[erlang-questions] NIF appropriateness, was: Re: Messing with heart. Port and NIF, which one is better?

Michael Truog mjtruog@REDACTED
Thu Feb 14 11:52:17 CET 2013

On 02/14/2013 02:30 AM, Scott Lystig Fritchie wrote:
> I'm starting a new'ish thread to mention a bit of experience that Basho
> has had with NIFs in Riak.
> Garrett Smith <g@REDACTED> wrote:
>>> And the second question, Is there any good argument to use NIF
>>> instead of creating a connected process for a port.
> gs> The NIF interface is appropriate for defining simple functions in C.
> gs> There are lots of 3rd party libraries where NIFs are used to plugin
> gs> in long running, multi-threaded facilities, but this seems misguided
> gs> to me.
> "Simple functions in C" is a tricky matter ... and it has gotten tricker
> with the Erlang/OTP releases R15 and R16.
> In R14 and earlier, it wasn't necessarily a horrible thing if you had C
> code (or C++ or Fortran or ...) that executed in NIF context for half a
> second or more.  If your NIF was executing for that long, you knew that
> you were interfering with the Erlang scheduler Pthread that was
> executing your NIF's C/C++/Fortran/whatever code.  That can cause some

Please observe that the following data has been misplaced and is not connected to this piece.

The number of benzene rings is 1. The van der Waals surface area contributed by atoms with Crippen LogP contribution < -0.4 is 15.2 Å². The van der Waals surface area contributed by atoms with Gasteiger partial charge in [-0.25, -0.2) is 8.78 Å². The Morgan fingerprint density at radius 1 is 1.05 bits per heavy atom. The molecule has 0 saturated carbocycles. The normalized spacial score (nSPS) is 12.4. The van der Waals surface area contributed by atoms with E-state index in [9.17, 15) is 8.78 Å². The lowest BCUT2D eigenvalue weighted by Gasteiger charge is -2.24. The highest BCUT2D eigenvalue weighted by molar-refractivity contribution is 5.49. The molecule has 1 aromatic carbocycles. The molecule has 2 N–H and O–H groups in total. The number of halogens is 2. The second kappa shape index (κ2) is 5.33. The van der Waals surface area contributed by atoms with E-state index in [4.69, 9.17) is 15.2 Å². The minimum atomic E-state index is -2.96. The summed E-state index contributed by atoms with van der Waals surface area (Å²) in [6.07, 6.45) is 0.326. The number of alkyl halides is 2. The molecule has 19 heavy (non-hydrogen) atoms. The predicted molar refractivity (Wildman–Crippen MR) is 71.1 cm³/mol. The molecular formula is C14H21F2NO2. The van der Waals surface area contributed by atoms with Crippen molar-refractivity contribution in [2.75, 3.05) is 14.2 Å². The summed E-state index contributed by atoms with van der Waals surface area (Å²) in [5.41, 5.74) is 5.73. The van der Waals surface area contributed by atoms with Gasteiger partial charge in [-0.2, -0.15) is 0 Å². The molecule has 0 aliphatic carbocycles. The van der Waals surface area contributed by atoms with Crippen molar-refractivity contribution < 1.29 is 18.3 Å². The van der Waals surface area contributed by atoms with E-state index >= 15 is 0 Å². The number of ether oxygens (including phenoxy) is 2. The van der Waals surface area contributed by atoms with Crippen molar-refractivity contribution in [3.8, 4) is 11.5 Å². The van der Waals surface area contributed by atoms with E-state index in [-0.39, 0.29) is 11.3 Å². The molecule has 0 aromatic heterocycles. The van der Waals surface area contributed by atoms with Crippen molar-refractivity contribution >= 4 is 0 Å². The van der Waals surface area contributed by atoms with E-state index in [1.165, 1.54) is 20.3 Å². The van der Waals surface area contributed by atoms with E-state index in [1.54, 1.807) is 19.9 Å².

> weird delays in executing other Erlang processes, but for some apps,
> that's OK.
> However, with R15, the internal guts of the Erlang process scheduler
> Pthreads has changed.  Now, if you have a NIF that executes for even a
> few milliseconds, the scheduler algorithm can get confused.  Instead of
> blocking an Erlang scheduler Pthread, you both block that Pthread *and*
> you might cause some other scheduler Pthreads to decide incorrectly to
> go to sleep (because there aren't enough runnable Erlang processes to
> bother trying to schedule).  Your 8/16/24 CPU core box can find itself
> down to only 3 or 2 active Erlang scheduler Pthreads when there really
> is more than 2-3 cores of work waiting.
> So, suddenly your "simple functions in C" are now "simple functions in C
> that must finish execution in about 1 millisecond or less".  If your C
> code might take longer than that, then you must use some kind of thread
> pool to transfer the long-running work away from the Erlang scheduler
> Pthread.  Not simple at all, alas.
> -Scott
> _______________________________________________
> erlang-questions mailing list
> erlang-questions@REDACTED
> http://erlang.org/mailman/listinfo/erlang-questions

These problems are what NIF native processes will solve, right?  The only other alternative would be to use the async thread pool within a port driver, which may not help the schedulers and is obsoleted by native processes (not to mention the job queue per thread situation which can block on long jobs).

More information about the erlang-questions mailing list